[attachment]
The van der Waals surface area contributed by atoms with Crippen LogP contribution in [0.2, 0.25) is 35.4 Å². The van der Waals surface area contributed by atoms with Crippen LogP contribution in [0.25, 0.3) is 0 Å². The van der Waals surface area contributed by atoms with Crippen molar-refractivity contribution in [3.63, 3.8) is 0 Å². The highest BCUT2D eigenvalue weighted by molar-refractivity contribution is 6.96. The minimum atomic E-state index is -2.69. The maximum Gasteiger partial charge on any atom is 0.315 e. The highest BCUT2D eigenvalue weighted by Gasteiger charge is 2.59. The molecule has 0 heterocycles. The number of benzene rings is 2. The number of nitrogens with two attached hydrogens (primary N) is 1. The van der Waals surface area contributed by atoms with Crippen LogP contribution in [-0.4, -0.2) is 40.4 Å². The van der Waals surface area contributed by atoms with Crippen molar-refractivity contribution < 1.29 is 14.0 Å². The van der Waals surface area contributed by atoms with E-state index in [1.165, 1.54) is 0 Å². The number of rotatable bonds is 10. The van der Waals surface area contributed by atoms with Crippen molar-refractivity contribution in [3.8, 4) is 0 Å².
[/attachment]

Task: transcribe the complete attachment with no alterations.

The van der Waals surface area contributed by atoms with Crippen LogP contribution in [0.2, 0.25) is 35.4 Å². The van der Waals surface area contributed by atoms with Crippen LogP contribution in [0.25, 0.3) is 0 Å². The van der Waals surface area contributed by atoms with Crippen molar-refractivity contribution in [3.63, 3.8) is 0 Å². The highest BCUT2D eigenvalue weighted by molar-refractivity contribution is 6.96. The minimum atomic E-state index is -2.69. The maximum Gasteiger partial charge on any atom is 0.315 e. The highest BCUT2D eigenvalue weighted by Gasteiger charge is 2.59. The molecule has 0 heterocycles. The number of benzene rings is 2. The number of nitrogens with two attached hydrogens (primary N) is 1. The van der Waals surface area contributed by atoms with Crippen LogP contribution in [-0.4, -0.2) is 40.4 Å². The van der Waals surface area contributed by atoms with Crippen molar-refractivity contribution < 1.29 is 14.0 Å². The van der Waals surface area contributed by atoms with E-state index in [1.165, 1.54) is 0 Å². The number of rotatable bonds is 10. The van der Waals surface area contributed by atoms with Crippen molar-refractivity contribution in [3.8, 4) is 0 Å².